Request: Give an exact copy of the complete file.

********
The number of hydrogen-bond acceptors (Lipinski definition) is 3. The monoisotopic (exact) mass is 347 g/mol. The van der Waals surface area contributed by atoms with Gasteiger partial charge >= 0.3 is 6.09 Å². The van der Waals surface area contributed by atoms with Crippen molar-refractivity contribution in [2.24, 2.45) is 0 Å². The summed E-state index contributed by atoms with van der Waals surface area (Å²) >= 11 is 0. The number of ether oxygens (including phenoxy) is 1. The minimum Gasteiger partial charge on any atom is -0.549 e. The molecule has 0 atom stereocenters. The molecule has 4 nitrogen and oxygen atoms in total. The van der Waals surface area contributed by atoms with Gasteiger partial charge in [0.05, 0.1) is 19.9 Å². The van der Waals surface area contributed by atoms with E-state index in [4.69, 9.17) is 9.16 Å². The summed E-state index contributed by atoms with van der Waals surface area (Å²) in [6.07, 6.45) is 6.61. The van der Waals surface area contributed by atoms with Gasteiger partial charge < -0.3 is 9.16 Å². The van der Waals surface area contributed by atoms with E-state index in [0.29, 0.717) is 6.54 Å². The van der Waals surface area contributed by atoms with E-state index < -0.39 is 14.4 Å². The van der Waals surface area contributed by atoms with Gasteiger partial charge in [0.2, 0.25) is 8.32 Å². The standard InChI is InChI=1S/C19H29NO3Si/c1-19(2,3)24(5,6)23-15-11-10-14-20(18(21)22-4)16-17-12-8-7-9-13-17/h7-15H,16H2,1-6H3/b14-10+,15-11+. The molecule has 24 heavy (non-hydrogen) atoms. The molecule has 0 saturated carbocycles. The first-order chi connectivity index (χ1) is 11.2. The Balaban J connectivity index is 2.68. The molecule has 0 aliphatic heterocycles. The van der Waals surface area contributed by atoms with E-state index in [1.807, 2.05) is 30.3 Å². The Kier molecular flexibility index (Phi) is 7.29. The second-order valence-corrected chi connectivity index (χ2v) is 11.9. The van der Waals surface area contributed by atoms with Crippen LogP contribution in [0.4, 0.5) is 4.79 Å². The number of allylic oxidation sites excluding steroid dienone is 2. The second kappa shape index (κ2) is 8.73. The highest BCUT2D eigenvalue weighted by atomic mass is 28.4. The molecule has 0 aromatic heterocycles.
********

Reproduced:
The number of hydrogen-bond acceptors (Lipinski definition) is 3. The monoisotopic (exact) mass is 347 g/mol. The van der Waals surface area contributed by atoms with Gasteiger partial charge >= 0.3 is 6.09 Å². The van der Waals surface area contributed by atoms with Crippen molar-refractivity contribution in [2.24, 2.45) is 0 Å². The summed E-state index contributed by atoms with van der Waals surface area (Å²) >= 11 is 0. The number of ether oxygens (including phenoxy) is 1. The minimum Gasteiger partial charge on any atom is -0.549 e. The molecule has 0 atom stereocenters. The molecule has 4 nitrogen and oxygen atoms in total. The van der Waals surface area contributed by atoms with Gasteiger partial charge in [0.05, 0.1) is 19.9 Å². The van der Waals surface area contributed by atoms with E-state index in [4.69, 9.17) is 9.16 Å². The summed E-state index contributed by atoms with van der Waals surface area (Å²) in [6.07, 6.45) is 6.61. The van der Waals surface area contributed by atoms with Gasteiger partial charge < -0.3 is 9.16 Å². The van der Waals surface area contributed by atoms with E-state index in [0.29, 0.717) is 6.54 Å². The van der Waals surface area contributed by atoms with E-state index < -0.39 is 14.4 Å². The van der Waals surface area contributed by atoms with Gasteiger partial charge in [0.2, 0.25) is 8.32 Å². The standard InChI is InChI=1S/C19H29NO3Si/c1-19(2,3)24(5,6)23-15-11-10-14-20(18(21)22-4)16-17-12-8-7-9-13-17/h7-15H,16H2,1-6H3/b14-10+,15-11+. The molecule has 24 heavy (non-hydrogen) atoms. The molecule has 0 saturated carbocycles. The first-order chi connectivity index (χ1) is 11.2. The Balaban J connectivity index is 2.68. The molecule has 0 aliphatic heterocycles. The van der Waals surface area contributed by atoms with E-state index in [1.807, 2.05) is 30.3 Å². The Kier molecular flexibility index (Phi) is 7.29. The second-order valence-corrected chi connectivity index (χ2v) is 11.9. The van der Waals surface area contributed by atoms with Crippen LogP contribution in [0.4, 0.5) is 4.79 Å². The number of allylic oxidation sites excluding steroid dienone is 2. The second kappa shape index (κ2) is 8.73. The highest BCUT2D eigenvalue weighted by atomic mass is 28.4. The molecule has 0 aromatic heterocycles.